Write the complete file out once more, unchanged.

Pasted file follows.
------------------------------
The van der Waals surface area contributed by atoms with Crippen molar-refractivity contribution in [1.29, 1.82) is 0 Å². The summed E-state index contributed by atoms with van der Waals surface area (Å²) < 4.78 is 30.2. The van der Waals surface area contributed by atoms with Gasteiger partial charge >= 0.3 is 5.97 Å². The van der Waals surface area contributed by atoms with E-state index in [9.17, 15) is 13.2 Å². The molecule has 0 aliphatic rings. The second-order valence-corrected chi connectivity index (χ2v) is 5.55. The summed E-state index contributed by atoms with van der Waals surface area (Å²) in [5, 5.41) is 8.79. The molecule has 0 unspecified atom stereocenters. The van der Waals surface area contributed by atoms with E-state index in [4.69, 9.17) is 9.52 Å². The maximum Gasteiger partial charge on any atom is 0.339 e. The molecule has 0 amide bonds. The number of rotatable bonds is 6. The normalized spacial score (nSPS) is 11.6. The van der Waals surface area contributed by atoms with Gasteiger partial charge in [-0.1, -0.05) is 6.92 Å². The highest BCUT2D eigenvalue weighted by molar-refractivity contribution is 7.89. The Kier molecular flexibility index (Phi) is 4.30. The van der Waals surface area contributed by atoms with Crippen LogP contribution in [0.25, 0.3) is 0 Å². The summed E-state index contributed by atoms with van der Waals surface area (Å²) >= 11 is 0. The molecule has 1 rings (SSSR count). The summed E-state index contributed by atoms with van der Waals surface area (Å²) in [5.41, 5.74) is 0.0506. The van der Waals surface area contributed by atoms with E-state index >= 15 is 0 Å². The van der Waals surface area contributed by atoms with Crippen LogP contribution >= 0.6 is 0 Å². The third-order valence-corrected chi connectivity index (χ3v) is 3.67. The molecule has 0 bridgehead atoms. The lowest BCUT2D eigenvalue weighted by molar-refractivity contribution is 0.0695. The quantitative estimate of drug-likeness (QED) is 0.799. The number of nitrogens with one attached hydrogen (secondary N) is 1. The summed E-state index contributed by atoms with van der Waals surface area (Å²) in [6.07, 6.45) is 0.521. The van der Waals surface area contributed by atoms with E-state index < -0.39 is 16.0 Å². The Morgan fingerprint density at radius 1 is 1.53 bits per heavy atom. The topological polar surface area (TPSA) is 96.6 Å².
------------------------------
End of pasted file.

The van der Waals surface area contributed by atoms with Crippen molar-refractivity contribution in [1.29, 1.82) is 0 Å². The summed E-state index contributed by atoms with van der Waals surface area (Å²) < 4.78 is 30.2. The van der Waals surface area contributed by atoms with Gasteiger partial charge >= 0.3 is 5.97 Å². The van der Waals surface area contributed by atoms with E-state index in [9.17, 15) is 13.2 Å². The molecule has 0 aliphatic rings. The second-order valence-corrected chi connectivity index (χ2v) is 5.55. The summed E-state index contributed by atoms with van der Waals surface area (Å²) in [5, 5.41) is 8.79. The molecule has 0 unspecified atom stereocenters. The van der Waals surface area contributed by atoms with E-state index in [4.69, 9.17) is 9.52 Å². The maximum Gasteiger partial charge on any atom is 0.339 e. The molecule has 0 amide bonds. The number of rotatable bonds is 6. The normalized spacial score (nSPS) is 11.6. The van der Waals surface area contributed by atoms with Gasteiger partial charge in [-0.1, -0.05) is 6.92 Å². The highest BCUT2D eigenvalue weighted by molar-refractivity contribution is 7.89. The Kier molecular flexibility index (Phi) is 4.30. The van der Waals surface area contributed by atoms with Crippen LogP contribution in [0.25, 0.3) is 0 Å². The summed E-state index contributed by atoms with van der Waals surface area (Å²) >= 11 is 0. The molecule has 1 rings (SSSR count). The summed E-state index contributed by atoms with van der Waals surface area (Å²) in [5.41, 5.74) is 0.0506. The van der Waals surface area contributed by atoms with E-state index >= 15 is 0 Å². The van der Waals surface area contributed by atoms with Crippen LogP contribution >= 0.6 is 0 Å². The third-order valence-corrected chi connectivity index (χ3v) is 3.67. The molecule has 0 bridgehead atoms. The lowest BCUT2D eigenvalue weighted by molar-refractivity contribution is 0.0695. The quantitative estimate of drug-likeness (QED) is 0.799. The number of nitrogens with one attached hydrogen (secondary N) is 1. The summed E-state index contributed by atoms with van der Waals surface area (Å²) in [6.07, 6.45) is 0.521. The van der Waals surface area contributed by atoms with E-state index < -0.39 is 16.0 Å². The Morgan fingerprint density at radius 1 is 1.53 bits per heavy atom. The topological polar surface area (TPSA) is 96.6 Å².